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    I or me /help

    Forum > English only || Bottom

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    I or me /help
    Message from mohammad51 posted on 12-12-2019 at 21:00:11 (D | E | F)
    This is also another question.
    I see it makes headache to all people and perhaps getting different views.
    Students also cannot take a steady decision which one to use :I or me especially after the verb " let "
    Example :
    Let you and_____try what we can do. (I, me) ?

    For me, I am satisfied to use (me) because someone gives us a permission to do something.
    I noticed two pages or more suggest ( I ) considering subject of the verb ( try )
    Something jumped to my mind
    If it is : Let me and you ... I see it is Okay
    On the other hand, I see : let I and you is not acceptable!
    Then the same : let you and me ....
    Garner's Modern American Usage in page 509, tells : Let's, you and I
    For let us, you and I : says ungrammatical
    So, why or what's the difference ?

    Edited by lucile83 on 12-12-2019 21:52

    Re: I or me /help from lucile83, posted on 12-12-2019 at 22:04:47 (D | E)
    Let you and me try what we can do. object
    You and I will go to London. ...subject

    Re: I or me /help from mohammad51, posted on 13-12-2019 at 12:51:45 (D | E)
    Thank you very much dear teacher lucile83
    I just want you read the line I painted in blue
    ( but today's let's you and I [+ verb] is common in spoken and written English alike )

    I know, let you and me try .... ( me is in the case of object)
    My question is about the following:
    a. let's, you and I ....
    b. let us, you and I ...

    I just noticed in Garner's
    But, here I got it, Garner said both forms are ungrammatical
    quoted 1 :

    Let's you and I. First, think of let's: let us. Us is in the objective case. Another form of the phrase (still in the objective case) would be let you and me (you and me agreeing with us). The construction let you and I is ungrammatical—and fairly rare.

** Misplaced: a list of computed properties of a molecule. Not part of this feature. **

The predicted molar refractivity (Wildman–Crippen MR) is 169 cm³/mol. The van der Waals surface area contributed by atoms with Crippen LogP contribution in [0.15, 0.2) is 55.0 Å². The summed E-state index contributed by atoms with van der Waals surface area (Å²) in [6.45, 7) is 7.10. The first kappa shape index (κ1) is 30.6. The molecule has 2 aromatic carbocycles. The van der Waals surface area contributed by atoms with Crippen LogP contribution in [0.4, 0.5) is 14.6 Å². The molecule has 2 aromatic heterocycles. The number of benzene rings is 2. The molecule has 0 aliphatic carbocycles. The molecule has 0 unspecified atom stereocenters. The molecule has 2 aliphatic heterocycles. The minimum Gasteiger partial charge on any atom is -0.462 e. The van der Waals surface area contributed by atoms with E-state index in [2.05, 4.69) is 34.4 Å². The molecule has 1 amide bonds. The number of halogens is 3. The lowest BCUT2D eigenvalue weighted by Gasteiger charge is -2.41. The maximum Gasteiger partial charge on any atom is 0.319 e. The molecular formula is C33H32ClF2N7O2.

But what about let's you and I? This, too, is ungrammatical—us and you and I being in apposition. [Cross reference omitted.] It's an error of some literary standing. T.S. Eliot began "The Love Song of J. Alfred Prufrock" (1917) in this way: "Let us go then, you and I." In that sentence, go is an infinitive without an express to (sometimes called a "bare infinitive"), and an infinitive has as its subject a pronoun (us) in the objective case—not in the nominative case. Yet the appositive for us—namely, you and I—is in the nominative case. This is an oddity, but today's let's you and I [+ verb] is common in spoken and written English alike. H.W. Fowler would have called it a "sturdy indefensible" [examples omitted].
    quoted 2 :

    As Garner says, "let's you and I" is by no means unusual in written dialogue. From Sam Porter Jones, "Unload Your Hearts," in Sermons by Rev. Sam. P. Jones, as Stenographically Reported (1887):

    Brother! Young man! Father! Husband! Hear me a minute now.Let's you and I help unload mother's heart tonight! Let's you and I help unload wife's heart to-night! Let's you and I help unload our children's hearts to-night.

    From Dorothy Parker, "Just a Little One" (New Yorker, May 12, 1928), reprinted in Complete Stories (2002):

    Re: I or me /help from lucile83, posted on 13-12-2019 at 15:04:51 (D | E)
    My answer was about 'Let you and me try what we can do. object', not 'Let's...'
    In 'let's' you can see 'us' which means 'you and me'.

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